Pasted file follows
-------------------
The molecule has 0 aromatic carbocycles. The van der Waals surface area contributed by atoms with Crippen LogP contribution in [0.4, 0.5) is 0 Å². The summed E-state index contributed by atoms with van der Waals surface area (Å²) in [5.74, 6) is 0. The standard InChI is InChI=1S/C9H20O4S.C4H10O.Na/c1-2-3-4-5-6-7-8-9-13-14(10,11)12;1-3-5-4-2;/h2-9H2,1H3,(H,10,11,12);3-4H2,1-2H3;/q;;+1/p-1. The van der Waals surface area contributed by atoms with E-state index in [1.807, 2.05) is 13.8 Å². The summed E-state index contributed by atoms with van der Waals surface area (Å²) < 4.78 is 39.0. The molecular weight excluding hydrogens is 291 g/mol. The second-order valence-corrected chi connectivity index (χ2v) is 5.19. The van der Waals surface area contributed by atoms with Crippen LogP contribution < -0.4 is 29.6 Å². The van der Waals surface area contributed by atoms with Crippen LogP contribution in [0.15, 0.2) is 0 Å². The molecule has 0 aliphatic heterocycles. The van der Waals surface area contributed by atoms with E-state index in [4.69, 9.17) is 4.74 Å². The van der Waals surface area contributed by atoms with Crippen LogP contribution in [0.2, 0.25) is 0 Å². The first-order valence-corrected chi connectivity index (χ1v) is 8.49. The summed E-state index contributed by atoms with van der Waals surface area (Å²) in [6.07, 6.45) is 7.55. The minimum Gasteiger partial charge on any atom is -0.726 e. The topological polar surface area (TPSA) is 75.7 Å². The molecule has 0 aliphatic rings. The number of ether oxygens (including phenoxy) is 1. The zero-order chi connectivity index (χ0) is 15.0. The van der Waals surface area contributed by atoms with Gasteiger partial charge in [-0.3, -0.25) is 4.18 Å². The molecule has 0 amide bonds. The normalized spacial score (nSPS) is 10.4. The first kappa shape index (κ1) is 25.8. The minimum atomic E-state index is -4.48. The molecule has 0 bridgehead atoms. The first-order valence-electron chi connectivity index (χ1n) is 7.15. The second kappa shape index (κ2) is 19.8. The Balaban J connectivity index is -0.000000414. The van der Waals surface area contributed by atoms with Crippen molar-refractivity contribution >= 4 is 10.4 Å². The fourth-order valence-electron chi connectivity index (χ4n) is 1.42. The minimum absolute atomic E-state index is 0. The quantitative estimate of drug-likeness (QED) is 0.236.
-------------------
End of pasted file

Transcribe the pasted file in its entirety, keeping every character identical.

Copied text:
The molecule has 0 aromatic carbocycles. The van der Waals surface area contributed by atoms with Crippen LogP contribution in [0.4, 0.5) is 0 Å². The summed E-state index contributed by atoms with van der Waals surface area (Å²) in [5.74, 6) is 0. The standard InChI is InChI=1S/C9H20O4S.C4H10O.Na/c1-2-3-4-5-6-7-8-9-13-14(10,11)12;1-3-5-4-2;/h2-9H2,1H3,(H,10,11,12);3-4H2,1-2H3;/q;;+1/p-1. The van der Waals surface area contributed by atoms with E-state index in [1.807, 2.05) is 13.8 Å². The summed E-state index contributed by atoms with van der Waals surface area (Å²) < 4.78 is 39.0. The molecular weight excluding hydrogens is 291 g/mol. The second-order valence-corrected chi connectivity index (χ2v) is 5.19. The van der Waals surface area contributed by atoms with Crippen LogP contribution < -0.4 is 29.6 Å². The van der Waals surface area contributed by atoms with Crippen LogP contribution in [0.15, 0.2) is 0 Å². The molecule has 0 aliphatic heterocycles. The van der Waals surface area contributed by atoms with E-state index in [4.69, 9.17) is 4.74 Å². The van der Waals surface area contributed by atoms with Crippen LogP contribution in [0.2, 0.25) is 0 Å². The first-order valence-corrected chi connectivity index (χ1v) is 8.49. The summed E-state index contributed by atoms with van der Waals surface area (Å²) in [6.07, 6.45) is 7.55. The minimum Gasteiger partial charge on any atom is -0.726 e. The topological polar surface area (TPSA) is 75.7 Å². The molecule has 0 aliphatic rings. The number of ether oxygens (including phenoxy) is 1. The zero-order chi connectivity index (χ0) is 15.0. The van der Waals surface area contributed by atoms with Gasteiger partial charge in [-0.3, -0.25) is 4.18 Å². The molecule has 0 amide bonds. The normalized spacial score (nSPS) is 10.4. The first kappa shape index (κ1) is 25.8. The minimum atomic E-state index is -4.48. The molecule has 0 bridgehead atoms. The first-order valence-electron chi connectivity index (χ1n) is 7.15. The second kappa shape index (κ2) is 19.8. The Balaban J connectivity index is -0.000000414. The van der Waals surface area contributed by atoms with Crippen molar-refractivity contribution >= 4 is 10.4 Å². The fourth-order valence-electron chi connectivity index (χ4n) is 1.42. The minimum absolute atomic E-state index is 0. The quantitative estimate of drug-likeness (QED) is 0.236.